One of the state's largest gay rights groups announced Wednesday it will wait until 2012 to push for an amendment to the California Constitution permitting same-sex marriage, but other organizations with the same agenda insisted they want to bring the issue back to voters in 2010.
Leaders of Equality California, which spearheaded the campaign against Proposition 8, said they planned to wait until the next presidential election and released a road map for repealing the 2008 ballot measure that banned same-sex marriage.
"If we thought November 2010 was the best time to go, the time when we thought we could win back the freedom to marry, we would go . . . But we don't," said Marc Solomon, Equality California's marriage director.
In the analysis and plan titled "Winning Back Marriage Equality in California," the organization said it would wait until 2012 to allow more time for fundraising and outreach, among other reasons. Most of the group's top 100 donors to last year's No-on-8 campaign said they would be reluctant or unwilling to participate in a campaign in 2010.
Equality California estimates that a winning campaign would need between $30 million and $50 million.
Meanwhile, some organizations, including the Los Angeles-based Courage Campaign, which bills itself as a multi-issue advocacy group, have said they would try to bring an initiative to the ballot next year. The Courage Campaign sent an e-mail to its members Wednesday touting fundraising efforts that leaders say prove there is momentum in challenging the ban as soon as possible.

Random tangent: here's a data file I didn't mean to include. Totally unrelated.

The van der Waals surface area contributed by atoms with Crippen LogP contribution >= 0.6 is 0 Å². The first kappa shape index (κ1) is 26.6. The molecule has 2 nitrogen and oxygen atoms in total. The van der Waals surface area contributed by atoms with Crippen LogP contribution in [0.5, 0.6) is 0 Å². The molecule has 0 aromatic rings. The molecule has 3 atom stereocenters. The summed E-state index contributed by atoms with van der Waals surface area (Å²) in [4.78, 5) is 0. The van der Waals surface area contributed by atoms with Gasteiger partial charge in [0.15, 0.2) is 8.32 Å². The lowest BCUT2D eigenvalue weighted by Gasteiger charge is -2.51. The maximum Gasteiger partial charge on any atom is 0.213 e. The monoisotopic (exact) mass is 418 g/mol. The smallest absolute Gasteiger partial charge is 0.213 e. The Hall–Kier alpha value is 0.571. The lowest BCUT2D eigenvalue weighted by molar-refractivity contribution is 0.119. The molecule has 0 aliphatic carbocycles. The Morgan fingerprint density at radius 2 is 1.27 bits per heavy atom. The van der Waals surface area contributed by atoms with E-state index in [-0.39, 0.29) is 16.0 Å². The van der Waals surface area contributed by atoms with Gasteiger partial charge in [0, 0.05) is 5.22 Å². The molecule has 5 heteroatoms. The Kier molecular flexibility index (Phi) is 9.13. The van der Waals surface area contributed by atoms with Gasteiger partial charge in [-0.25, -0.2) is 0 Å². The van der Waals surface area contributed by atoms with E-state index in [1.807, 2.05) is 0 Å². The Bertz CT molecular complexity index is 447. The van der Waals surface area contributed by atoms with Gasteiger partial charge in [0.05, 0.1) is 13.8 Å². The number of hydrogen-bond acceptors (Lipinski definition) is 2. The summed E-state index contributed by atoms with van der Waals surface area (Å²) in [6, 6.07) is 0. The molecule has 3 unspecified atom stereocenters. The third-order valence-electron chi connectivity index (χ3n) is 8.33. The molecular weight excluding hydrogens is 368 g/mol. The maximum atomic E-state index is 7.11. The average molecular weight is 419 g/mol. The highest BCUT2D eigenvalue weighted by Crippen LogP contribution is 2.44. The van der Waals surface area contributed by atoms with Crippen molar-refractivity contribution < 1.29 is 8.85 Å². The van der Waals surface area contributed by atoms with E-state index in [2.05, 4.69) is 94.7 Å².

The e-mail said the group had raised $136,000 in the previous few days to "finance the research necessary" to go to the ballot in 2010.
"We're not going to let the calendar decide for us when we can win," said Courage Campaign Chairman Rick Jacobs.
"This is an enormous issue for our members. A lot of our growth occurred in the post-Proposition 8 era. Our members have been adamant."
Opponents of same-sex marriage have said both dates are inappropriate, pointing out that California voters have twice in the last nine years said no to gay marriage.
Also Wednesday, U.S. District Court Judge Vaughn R. Walker ordered all parties in a federal lawsuit challenging Proposition 8 to resubmit their case management statements because the originals failed "to get down to the specifics of how we are going to proceed," according to a copy of the legal order.
Walker ordered that the new statements be submitted by Monday.